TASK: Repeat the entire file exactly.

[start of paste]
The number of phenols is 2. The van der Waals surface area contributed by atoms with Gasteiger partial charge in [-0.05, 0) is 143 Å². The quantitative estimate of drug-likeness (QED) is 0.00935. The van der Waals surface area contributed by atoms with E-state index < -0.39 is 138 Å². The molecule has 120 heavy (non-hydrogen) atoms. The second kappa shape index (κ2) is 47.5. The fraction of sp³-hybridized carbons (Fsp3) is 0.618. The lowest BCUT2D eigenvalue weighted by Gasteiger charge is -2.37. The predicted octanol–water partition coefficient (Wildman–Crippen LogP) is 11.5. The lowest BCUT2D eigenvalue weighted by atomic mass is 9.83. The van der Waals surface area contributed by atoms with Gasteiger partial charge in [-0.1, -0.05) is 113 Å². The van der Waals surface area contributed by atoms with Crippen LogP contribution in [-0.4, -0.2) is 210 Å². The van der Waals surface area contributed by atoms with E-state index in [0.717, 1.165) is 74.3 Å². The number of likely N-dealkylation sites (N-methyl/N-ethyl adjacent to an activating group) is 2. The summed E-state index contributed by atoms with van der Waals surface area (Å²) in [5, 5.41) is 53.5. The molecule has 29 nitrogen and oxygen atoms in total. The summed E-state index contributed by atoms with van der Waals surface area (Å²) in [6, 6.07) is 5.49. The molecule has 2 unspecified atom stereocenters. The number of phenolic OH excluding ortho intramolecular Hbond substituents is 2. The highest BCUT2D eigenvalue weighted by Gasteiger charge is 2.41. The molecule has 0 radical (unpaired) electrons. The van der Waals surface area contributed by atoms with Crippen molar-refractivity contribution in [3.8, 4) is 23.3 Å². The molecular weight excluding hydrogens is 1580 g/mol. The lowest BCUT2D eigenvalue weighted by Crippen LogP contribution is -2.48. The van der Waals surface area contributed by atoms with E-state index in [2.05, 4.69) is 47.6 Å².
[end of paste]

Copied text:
The number of phenols is 2. The van der Waals surface area contributed by atoms with Gasteiger partial charge in [-0.05, 0) is 143 Å². The quantitative estimate of drug-likeness (QED) is 0.00935. The van der Waals surface area contributed by atoms with E-state index < -0.39 is 138 Å². The molecule has 120 heavy (non-hydrogen) atoms. The second kappa shape index (κ2) is 47.5. The fraction of sp³-hybridized carbons (Fsp3) is 0.618. The lowest BCUT2D eigenvalue weighted by Gasteiger charge is -2.37. The predicted octanol–water partition coefficient (Wildman–Crippen LogP) is 11.5. The lowest BCUT2D eigenvalue weighted by atomic mass is 9.83. The van der Waals surface area contributed by atoms with Gasteiger partial charge in [-0.1, -0.05) is 113 Å². The van der Waals surface area contributed by atoms with Crippen LogP contribution in [-0.4, -0.2) is 210 Å². The van der Waals surface area contributed by atoms with E-state index in [0.717, 1.165) is 74.3 Å². The number of likely N-dealkylation sites (N-methyl/N-ethyl adjacent to an activating group) is 2. The summed E-state index contributed by atoms with van der Waals surface area (Å²) in [5, 5.41) is 53.5. The molecule has 29 nitrogen and oxygen atoms in total. The summed E-state index contributed by atoms with van der Waals surface area (Å²) in [6, 6.07) is 5.49. The molecule has 2 unspecified atom stereocenters. The number of phenolic OH excluding ortho intramolecular Hbond substituents is 2. The highest BCUT2D eigenvalue weighted by Gasteiger charge is 2.41. The molecule has 0 radical (unpaired) electrons. The van der Waals surface area contributed by atoms with Crippen molar-refractivity contribution in [3.8, 4) is 23.3 Å². The molecular weight excluding hydrogens is 1580 g/mol. The lowest BCUT2D eigenvalue weighted by Crippen LogP contribution is -2.48. The van der Waals surface area contributed by atoms with E-state index in [2.05, 4.69) is 47.6 Å².